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What Is Hydrocele Treatment

Normal and abnormal hydrocele treatment

Hydrocele is the accumulation of fluids around the testicle and is the cause of noticeable swelling on one or both sides of the scrotum. This is a benign disorder that does not entail a risk of infection or of worsening into a serious disease.


It can, however, cause discomfort, lead to the inability to engage in certain activities and be esthetically displeasing.


The surgical intervention aims to restore the scrotum to its normal size and to eliminate the symptoms which brought you to the consultation room.


Are There Other Treatment Possibilities?

There is no medical treatment for hydrocele.

It is sometimes possible to treat hydrocele by draining or by the injection of a sclerosing agent but the risk of recurrence after these treatments is high and subsequent surgical treatment becomes more difficult. These forms of treatment are seldom performed in Quebec.


What to Do Before Hydrocele Treatment

In hospital, the intervention is performed under general or spinal anesthesia. As with all surgical procedures, a consultation at the pre-admission clinic is necessary a few days before the operation. The shaving of the scrotum must be performed the morning of the operation. You must fast from midnight the previous day.


In private practice, the intervention takes place under local anesthetic with a spermatic cord block. An hour before the procedure, a sublingual Ativan is given to help relax the patient and to promote the oral anesthetic. It is preferable to have eaten a light breakfast.


How Is Hydrocele Treatment Carried Out?

The intervention is performed by making a short incision at the level of the brown line of the scrotum. The first step is to drain the fluid. Next, part of the envelope must sometimes be excised and then reconfigured, in order to reduce the risk of recurrence. Absorbable sutures are then used to close the skin.


A drain is sometimes left in place temporarily.

What to Do After Hydrocele Treatment

  • The first day should be a day of complete rest. The day after the surgery and for the first week, walking is permitted, but should be done progressively alternating between 30 minute periods of activity and periods of rest.
  • Wear fitted underwear day and night for greater comfort.
  • For the first week, avoid overexertion and any activities that cause pain.
  • Apply an ice pack surrounded by a towel to the scrotum for 20 minutes every hour, as needed. The cold helps decrease the swelling and relieve pain.
  • Avoid sports for 15 days.
  • Wait about 15 days before resuming sexual activity.
  • Avoid the use of stairs where possible.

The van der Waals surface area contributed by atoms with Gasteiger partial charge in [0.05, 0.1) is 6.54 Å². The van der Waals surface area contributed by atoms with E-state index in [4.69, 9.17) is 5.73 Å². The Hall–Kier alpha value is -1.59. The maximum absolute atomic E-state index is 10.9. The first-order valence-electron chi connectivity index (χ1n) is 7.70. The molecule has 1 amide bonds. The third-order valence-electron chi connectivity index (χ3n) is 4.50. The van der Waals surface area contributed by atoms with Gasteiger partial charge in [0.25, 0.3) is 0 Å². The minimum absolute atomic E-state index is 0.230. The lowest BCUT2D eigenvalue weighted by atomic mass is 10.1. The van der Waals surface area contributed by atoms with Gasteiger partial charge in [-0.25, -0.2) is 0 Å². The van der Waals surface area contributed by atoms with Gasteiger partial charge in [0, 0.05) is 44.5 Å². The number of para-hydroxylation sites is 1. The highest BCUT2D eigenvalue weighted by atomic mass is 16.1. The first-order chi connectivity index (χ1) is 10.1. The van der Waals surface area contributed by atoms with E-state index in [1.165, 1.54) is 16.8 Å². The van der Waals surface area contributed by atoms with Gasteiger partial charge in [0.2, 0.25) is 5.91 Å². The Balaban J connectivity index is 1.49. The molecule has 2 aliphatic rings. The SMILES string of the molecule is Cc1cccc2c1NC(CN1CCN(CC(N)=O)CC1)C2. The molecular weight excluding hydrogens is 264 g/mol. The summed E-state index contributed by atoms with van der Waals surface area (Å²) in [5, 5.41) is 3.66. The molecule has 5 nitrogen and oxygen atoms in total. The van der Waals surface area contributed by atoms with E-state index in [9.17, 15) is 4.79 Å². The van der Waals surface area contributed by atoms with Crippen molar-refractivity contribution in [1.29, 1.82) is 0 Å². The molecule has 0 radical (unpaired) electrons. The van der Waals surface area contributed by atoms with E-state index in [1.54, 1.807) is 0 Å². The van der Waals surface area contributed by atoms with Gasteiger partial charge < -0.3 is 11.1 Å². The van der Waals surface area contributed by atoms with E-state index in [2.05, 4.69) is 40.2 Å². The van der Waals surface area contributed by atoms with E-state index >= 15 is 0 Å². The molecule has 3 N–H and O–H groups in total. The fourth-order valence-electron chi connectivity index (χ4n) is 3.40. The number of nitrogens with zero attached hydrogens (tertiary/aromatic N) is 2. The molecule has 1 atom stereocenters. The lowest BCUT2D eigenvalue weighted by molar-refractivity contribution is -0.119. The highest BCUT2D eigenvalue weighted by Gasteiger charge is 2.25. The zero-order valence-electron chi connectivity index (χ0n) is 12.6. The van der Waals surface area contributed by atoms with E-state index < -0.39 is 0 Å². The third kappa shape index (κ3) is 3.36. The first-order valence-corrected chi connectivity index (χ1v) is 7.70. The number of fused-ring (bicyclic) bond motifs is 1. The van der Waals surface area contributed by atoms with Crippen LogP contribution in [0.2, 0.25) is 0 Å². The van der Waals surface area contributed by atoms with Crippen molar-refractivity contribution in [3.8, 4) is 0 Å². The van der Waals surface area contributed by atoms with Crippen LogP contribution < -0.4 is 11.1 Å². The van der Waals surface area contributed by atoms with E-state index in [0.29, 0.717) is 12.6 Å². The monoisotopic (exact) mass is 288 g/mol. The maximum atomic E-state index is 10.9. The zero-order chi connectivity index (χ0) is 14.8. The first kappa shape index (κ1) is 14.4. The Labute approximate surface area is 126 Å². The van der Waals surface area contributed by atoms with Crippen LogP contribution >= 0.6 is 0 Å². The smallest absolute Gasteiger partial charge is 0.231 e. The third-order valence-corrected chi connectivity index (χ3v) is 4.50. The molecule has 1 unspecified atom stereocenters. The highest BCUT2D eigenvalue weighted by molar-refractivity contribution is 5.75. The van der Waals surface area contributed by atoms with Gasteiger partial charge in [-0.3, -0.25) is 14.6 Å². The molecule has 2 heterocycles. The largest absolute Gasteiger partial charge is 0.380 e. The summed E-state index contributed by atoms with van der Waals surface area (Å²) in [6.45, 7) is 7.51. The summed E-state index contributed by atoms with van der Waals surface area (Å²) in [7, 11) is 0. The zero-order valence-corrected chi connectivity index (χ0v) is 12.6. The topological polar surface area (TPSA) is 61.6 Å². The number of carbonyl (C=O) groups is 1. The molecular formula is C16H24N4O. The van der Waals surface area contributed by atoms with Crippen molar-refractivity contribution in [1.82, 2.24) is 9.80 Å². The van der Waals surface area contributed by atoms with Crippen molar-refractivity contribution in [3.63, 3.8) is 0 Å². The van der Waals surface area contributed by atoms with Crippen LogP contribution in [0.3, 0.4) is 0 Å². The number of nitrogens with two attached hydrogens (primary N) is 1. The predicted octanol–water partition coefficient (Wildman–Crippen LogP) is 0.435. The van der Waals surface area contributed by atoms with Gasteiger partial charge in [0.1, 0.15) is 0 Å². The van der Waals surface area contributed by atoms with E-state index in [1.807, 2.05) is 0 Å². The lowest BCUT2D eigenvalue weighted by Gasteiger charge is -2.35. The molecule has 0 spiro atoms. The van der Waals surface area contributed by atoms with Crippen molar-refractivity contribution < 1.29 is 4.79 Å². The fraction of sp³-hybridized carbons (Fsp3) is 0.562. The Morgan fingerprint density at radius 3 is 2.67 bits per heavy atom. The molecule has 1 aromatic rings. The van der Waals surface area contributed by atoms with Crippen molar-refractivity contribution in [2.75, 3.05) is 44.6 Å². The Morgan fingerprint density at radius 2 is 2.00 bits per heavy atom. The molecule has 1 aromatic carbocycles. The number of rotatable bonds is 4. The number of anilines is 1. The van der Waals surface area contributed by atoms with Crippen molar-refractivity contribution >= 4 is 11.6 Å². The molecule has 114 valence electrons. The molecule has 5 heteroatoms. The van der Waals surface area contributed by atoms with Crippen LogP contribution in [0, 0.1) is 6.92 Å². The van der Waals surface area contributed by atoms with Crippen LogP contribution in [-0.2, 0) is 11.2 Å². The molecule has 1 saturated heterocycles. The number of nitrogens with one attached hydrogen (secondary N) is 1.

• Avoid constipation.
  • If a drain was put in place, it will be removed in the first few post-operative days; the pain near the incision is usually minimal and temporary.


An appointment to monitor recovery is scheduled two months after the intervention.


What Are the Risks and Complications?

All surgical intervention entails certain risks that cannot always be foreseen. Certain complications occur exceptionally that sometimes cannot be healed.


In the course of this intervention, the surgeon may be faced with a discovery or an unforeseen situation that requires a different course of action than what was originally planned, if not requiring a complete halt to the surgery.


Certain complications can be related to your general state or to the anesthesia; they will be explained to you during the pre-operative consultation with the anesthesiologist and are possible occurrences during any surgery.


Other complications that are directly related to the operation are rare, but possible:

  • Hematoma: a re-intervention to stop the bleeding and drain the hematoma may be necessary.
  • Late scarring may require prolonged local treatments.
  • Infection: the presence of fluid leaking from the incision, signs of general infection such as fever or of local infection such as inflammation of the bursa can require antibiotic treatment or the treatment of an eventual abscess by Dr. Marois.
  • Testicular atrophy: this is a very rare occurrence after hydrocele treatment.
  • Recurrence: the risk is very low.


It is possible for the scrotum to be bluish or blackish for a few days. This is normal, and everything will return to normal after 2 or 3 weeks. Absorbable sutures are used, and will absorb on their own in 12 to 15 days.


When the sutures are absorbed, there can be discharges that look like pus. Take a bath every day. Showers are allowed after 24 hours and baths after 48 hours.


What to Watch Out for After Hydrocele Treatment

  • Watch for redness or discharges from the incision or the penis, and for whether scrotal swelling increases.
  • Watch for the presence of fever, that is, for oral temperatures that are above 38°C and persist for more than 48 hours.
  • If you observe such signs, you must advise the secretary at Dr. Marois’ office (she will contact your doctor if need be).
  • If you are worried and your state does not improve, go to the nearest emergency room.


How Long Is the Convalescence Period?

Recovery lasts between a few days and 1 month, depending on your state of health. Your return to work depends mostly on the type of work you do (that is, whether or not strenuous physical exertion is a requirement of your work).


If any complication or problem occurs outside our business hours, or if you are not able to join a secretary to make an appointment, please report to Verdun Hospital Emergency. The emergency physician will try to join Dr. Marois to get his report. Dr. Marois will then be able to give his recommendations over the telephone or will come to see you directly at the emergency room.

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